Preppy rockers prove intelligence with new release

“Modern Vampires of the City” earns five out of five stars.

Mack Hayden , Writer

They’re growing. On every level, they’re growing. Vampire Weekend came out as precocious, intelligent and unique. They were the kind of band that could be fronted by Max Fischer of “Rushmore” and a plethora of other Wes Anderson characters. That’s never stopped being their niche. Alongside that, the band deserves credit for being incredibly hard to write about or describe. The best most can come up with is, “Well, they kind of sound like Paul Simon,” or “It’s really preppy.” They are one of the most fiercely original bands playing right now and are totally devoid of concern for being cool. “Modern Vampires of the City” is an album intent on expanding their sonic vocabulary both inward and outward.


"In Q Magazine, Frontman Ezra Koenig has said of “Modern Vampires” that the album is intended to be “darker and more organic” as well as being “very much the last of a trilogy.” Self-proclamation can be dangerous for any band, given the possibility they are wrong. But Koenig knows his group and what’s going on. It really does feel like the end of a trilogy that began with their celebrated self-titled debut and continued with the hit-and-miss “Contra.” There’s a strong vibe of resolution over and within each of the songs. They’re still youthfully vibrant, but in a state of maturation are becoming more and more self-aware.

“Obvious Bicycle” opens the curtain on inviting percussion, pleasant piano and Koenig’s always-refined voice and lyrics. It’s a slower opening than their previous two albums’ first tracks, “Mansard Roof” and “Horchata,” but the move comes across as confident. They know they’ve got our attention already, so there is no need to be too flashy just as long as they still have a decent number of things to say. Which they certainly do. They flit through the imagery of academia and nostalgic, textbook youthfulness as well here as they ever have before. Koenig intones “Listen! Oh, Listen! Oh!” as an affirmation of what you’re bound to already be doing anyway.

“Unbelievers” makes modern despair sound like the best thing you can be entertaining your time with. Every lyric adds to the sort of shrugging optimism the band can conjure up in any of their best moments. Sure, things are a bit absurd and depressing, but that’s no reason to be too unhappy. “Got a little soul / The world is a cold, cold place to be / Want a little warmth / But who’s going to share a little warmth for me,” he sings. “Step” is the Ivy League in a song, plain and simple. It’s an MP3 shrouded in graduation gowns, punctuated by twee organs and harpsichords. Then comes the dancey, rapid fire “Diane Young” that has the same Elvis Costello freneticism of their biggest hits, “A-Punk” and “Cousins.”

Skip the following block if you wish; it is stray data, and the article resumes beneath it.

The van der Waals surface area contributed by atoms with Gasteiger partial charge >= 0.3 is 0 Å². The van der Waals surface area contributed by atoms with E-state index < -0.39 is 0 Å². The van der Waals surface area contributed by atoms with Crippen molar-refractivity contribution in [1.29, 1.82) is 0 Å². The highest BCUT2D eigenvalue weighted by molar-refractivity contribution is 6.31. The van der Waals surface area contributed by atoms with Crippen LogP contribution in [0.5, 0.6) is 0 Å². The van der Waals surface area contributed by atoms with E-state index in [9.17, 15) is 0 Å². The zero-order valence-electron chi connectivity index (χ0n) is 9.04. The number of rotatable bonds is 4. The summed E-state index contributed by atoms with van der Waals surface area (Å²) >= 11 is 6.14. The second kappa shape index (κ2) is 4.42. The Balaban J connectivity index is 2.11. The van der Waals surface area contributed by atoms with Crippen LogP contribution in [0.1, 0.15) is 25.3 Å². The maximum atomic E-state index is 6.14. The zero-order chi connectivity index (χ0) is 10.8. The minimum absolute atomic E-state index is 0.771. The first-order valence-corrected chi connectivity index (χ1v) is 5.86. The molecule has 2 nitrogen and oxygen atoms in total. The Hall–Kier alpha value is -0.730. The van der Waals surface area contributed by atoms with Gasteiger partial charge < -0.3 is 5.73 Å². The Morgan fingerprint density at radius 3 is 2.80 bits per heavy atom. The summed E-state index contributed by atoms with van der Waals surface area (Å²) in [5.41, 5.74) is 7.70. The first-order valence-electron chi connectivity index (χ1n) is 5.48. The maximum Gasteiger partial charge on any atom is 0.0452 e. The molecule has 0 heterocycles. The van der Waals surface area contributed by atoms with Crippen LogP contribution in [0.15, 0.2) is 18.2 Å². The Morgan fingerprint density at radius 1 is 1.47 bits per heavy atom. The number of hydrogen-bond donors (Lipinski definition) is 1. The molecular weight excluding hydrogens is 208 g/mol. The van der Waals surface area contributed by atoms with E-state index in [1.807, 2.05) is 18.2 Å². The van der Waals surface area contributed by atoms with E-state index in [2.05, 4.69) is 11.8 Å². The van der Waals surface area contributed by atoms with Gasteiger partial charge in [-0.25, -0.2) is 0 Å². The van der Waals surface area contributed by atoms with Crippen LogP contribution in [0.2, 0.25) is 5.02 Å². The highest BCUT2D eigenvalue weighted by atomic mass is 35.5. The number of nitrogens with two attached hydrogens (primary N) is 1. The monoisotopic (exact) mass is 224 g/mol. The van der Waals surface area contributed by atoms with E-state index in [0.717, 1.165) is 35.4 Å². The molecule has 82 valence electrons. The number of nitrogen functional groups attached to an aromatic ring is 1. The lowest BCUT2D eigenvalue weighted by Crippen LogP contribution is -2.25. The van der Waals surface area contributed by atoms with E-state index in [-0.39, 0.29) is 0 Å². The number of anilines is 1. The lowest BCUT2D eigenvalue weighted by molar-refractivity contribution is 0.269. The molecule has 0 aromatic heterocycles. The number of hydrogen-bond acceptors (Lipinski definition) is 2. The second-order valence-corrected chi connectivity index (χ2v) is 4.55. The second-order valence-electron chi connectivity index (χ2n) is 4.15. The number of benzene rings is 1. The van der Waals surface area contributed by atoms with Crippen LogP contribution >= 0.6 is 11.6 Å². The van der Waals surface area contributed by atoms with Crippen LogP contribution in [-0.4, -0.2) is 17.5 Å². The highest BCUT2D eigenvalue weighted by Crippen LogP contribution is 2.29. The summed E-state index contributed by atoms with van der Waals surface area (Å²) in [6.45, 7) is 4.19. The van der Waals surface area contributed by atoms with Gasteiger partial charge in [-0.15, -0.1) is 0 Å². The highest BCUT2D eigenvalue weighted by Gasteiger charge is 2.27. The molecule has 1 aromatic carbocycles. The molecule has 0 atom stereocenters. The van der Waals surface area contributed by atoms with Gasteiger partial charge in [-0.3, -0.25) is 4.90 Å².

Other highlights are “Everlasting Arms” and “Worship You,” both powered by a spirituality the group doesn’t bring out that often. “Everlasting Arms” gets the bassline rolling like funk in a silent movie theater, prominent because of how brilliantly underscored it is. “Worship You” starts with a fusillade of acoustic guitar strumming and rattled off lyrics. There’s not much definition to the hope or belief Koenig details here and it sounds like he may be  singing to a God he’s lost or doesn’t know. But there’s a poignancy and earnestness to his newfound spiritual musings worth noticing.

“Modern Vampires of the City” proves to be as modern and urban as its title suggests. It’s always nice when a band makes good on their initial promise. Vampire Weekend is one of the most idiosyncratic bands to come around in a long time. They deserve all the credit they get, and any haters should feel embarrassed. The preppy, precocious, perpetual college kids win on this one. And they didn’t even have to wear leather jackets and skinny jeans.

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